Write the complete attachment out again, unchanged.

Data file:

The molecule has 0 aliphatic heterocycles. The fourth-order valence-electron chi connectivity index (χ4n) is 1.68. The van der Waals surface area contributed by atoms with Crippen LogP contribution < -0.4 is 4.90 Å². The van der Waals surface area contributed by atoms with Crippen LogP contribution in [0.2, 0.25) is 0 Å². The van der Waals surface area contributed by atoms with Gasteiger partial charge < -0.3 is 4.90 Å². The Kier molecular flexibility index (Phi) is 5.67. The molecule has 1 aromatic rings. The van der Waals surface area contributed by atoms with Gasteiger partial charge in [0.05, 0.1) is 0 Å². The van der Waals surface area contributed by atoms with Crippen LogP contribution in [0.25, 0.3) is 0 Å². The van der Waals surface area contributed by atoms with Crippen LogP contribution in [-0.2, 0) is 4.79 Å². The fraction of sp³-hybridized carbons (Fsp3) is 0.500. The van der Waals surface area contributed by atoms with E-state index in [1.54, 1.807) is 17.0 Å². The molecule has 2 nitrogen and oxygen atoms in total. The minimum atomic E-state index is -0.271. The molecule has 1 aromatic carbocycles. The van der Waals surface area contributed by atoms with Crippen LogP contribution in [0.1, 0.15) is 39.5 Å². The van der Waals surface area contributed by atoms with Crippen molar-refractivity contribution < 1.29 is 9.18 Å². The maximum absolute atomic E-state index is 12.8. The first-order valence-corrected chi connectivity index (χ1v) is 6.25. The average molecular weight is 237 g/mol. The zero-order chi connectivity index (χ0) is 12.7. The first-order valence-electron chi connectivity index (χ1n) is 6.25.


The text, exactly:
The molecule has 0 aliphatic heterocycles. The fourth-order valence-electron chi connectivity index (χ4n) is 1.68. The van der Waals surface area contributed by atoms with Crippen LogP contribution < -0.4 is 4.90 Å². The van der Waals surface area contributed by atoms with Crippen LogP contribution in [0.2, 0.25) is 0 Å². The van der Waals surface area contributed by atoms with Gasteiger partial charge < -0.3 is 4.90 Å². The Kier molecular flexibility index (Phi) is 5.67. The molecule has 1 aromatic rings. The van der Waals surface area contributed by atoms with Gasteiger partial charge in [0.05, 0.1) is 0 Å². The van der Waals surface area contributed by atoms with Crippen LogP contribution in [0.25, 0.3) is 0 Å². The van der Waals surface area contributed by atoms with Crippen LogP contribution in [-0.2, 0) is 4.79 Å². The fraction of sp³-hybridized carbons (Fsp3) is 0.500. The van der Waals surface area contributed by atoms with E-state index in [1.54, 1.807) is 17.0 Å². The molecule has 2 nitrogen and oxygen atoms in total. The minimum atomic E-state index is -0.271. The molecule has 1 aromatic carbocycles. The van der Waals surface area contributed by atoms with Crippen LogP contribution in [0.1, 0.15) is 39.5 Å². The van der Waals surface area contributed by atoms with Crippen molar-refractivity contribution < 1.29 is 9.18 Å². The maximum absolute atomic E-state index is 12.8. The first-order valence-corrected chi connectivity index (χ1v) is 6.25. The average molecular weight is 237 g/mol. The zero-order chi connectivity index (χ0) is 12.7. The first-order valence-electron chi connectivity index (χ1n) is 6.25.